Upon turning 400, Gothenburg intends to celebrate by completing a cableway that spans the Göta River. Thousands of people are expected to make their daily commute on the cableway.
The idea of a cableway for public transport was presented in detail at Transportforum in Linköping. Travel in Gothenburg often first requires a trip to the Brunnsparken station and traffic hub, or to Gothenburg’s central station, even if you don’t want to go downtown. Traversing the city is difficult.
“We need crosswise links, and a cableway across the Göta River is consequently a great solution”, says Emma Josefson of the City of Gothenburg.
The idea of a cableway in Gothenburg grew out of public discussion in advance of the city’s 400th anniversary. There are many who want to see a cableway across the river by then.
Ambitious plans in Gothenburg
Planning for a cableway has already come a long way, and the city now hopes that everything will be ready for its big celebration in 2021.
“Gothenburg has barriers that make it difficult to expand other means of public transport, but make cableways a good fit. We want to built them in order to promote sustainable travel, and it is important that we not restrict or impact maritime travel, which a cableway does not do”, says Josefson.
In just a few years, the cableway has progressed from being just an idea. Now the City of Gothenburg is fully committed to the possibility of having a cableway in place by 2021. The cableway is expected to divert 5000–10,000 passengers from other means of public transport every day. The project director would be happy to see one or more additional cableways in place within the next several years.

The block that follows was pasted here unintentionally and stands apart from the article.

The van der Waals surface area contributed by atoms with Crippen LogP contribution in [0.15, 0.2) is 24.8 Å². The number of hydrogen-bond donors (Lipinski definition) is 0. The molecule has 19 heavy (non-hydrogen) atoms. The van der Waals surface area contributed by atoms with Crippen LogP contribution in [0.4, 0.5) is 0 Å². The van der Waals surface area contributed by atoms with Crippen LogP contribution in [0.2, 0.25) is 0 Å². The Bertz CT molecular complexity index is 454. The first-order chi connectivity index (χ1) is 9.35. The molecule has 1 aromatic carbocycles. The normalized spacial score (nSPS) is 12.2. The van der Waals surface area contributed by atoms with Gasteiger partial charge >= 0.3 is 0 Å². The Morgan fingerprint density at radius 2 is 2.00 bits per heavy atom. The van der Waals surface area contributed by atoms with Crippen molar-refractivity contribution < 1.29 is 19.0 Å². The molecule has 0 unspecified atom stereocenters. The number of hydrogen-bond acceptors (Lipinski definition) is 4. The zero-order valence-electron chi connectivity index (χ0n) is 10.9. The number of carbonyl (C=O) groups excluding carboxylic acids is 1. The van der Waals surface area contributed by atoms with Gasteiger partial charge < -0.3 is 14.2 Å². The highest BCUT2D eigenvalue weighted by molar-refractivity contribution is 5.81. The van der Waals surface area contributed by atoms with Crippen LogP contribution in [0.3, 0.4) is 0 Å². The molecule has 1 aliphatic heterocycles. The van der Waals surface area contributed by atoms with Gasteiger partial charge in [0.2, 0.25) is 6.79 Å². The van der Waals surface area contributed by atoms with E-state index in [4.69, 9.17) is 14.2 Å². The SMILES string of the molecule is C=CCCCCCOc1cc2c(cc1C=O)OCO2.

Though people often associate cableways with ski slopes, there have been other sorts of cableways in Sweden since the 1800s, the first one in connection with the Falu copper mine. Today there are many examples of cableways in other countries. Cableways intended as a temporary solution to take a few people from one place to another were built in London before the Olympic Games. They proved so successful that they were left in service after the Games. Cableways are also being used for public transport in places such as Bolzano, Ankara, Caracas, New York, Boston, Hong Kong, Singapore, Coblenz, Sochi, Lisbon, and Rio de Janeiro.
There are three reasons for a cableway to become a reality. It may be that there are areas that are difficult to access, or that a cableway has been built for some event and is then left standing. A third reason is, as is the case in Gothenburg, that the objective from the start is a permanent public transport solution incorporated into city planning. Cableways will be better planned in such cases.
Lofty plans in Sollentuna as well
Sollentuna, a municipality in Stockholm County, is another municipality where plans for a cableway for public transport are moving towards becoming reality within several years. Compared with track-based transport, cableways are seen as being relatively inexpensive; they require little ground area, do not pollute the air, are energy-efficient, and are relatively quiet.
“Cableways also enable high trip density at roughly 20 km/h, and are very reliable. In addition, cableways offer climate-smart travel and traffic safety, which is why we are interested in seeing cableways used for public transport”, says Sollentuna Municipality Project Manager Lisa Brattström.
Numerous small gondolas offer high capacity, and in Sollentuna a gondola is planned to depart every 20 seconds.
Sollentuna municipality is growing by 1200 inhabitants per year. Some 10,000 new residents are expected to live near the ski slopes by Lake Väsjön, and it is possible to run the cableway straight across the lake.
“We thought that a cableway would be brilliant for public transport here, better than buses. Sollentuna is also a rather large car-based municipality”, says Brattström.
Advantages of cableways:
- high capacity
- high trip density
- safe operation
- nearly silent
- short construction time
- energy efficient
- climate smart
- small ground footprint
Disadvantages of cableways:
- less flexible than buses
- poorer coverage than buses
- one maintenance week per year
- may be perceived negatively if one has to share a gondola with an unpleasant passenger
- not for those afraid of heights
- curved cableways are problematic, or at any rate expensive.
This article is a report from the VTI conference Transportforum 2016. You find more information about the conference here (in Swedish).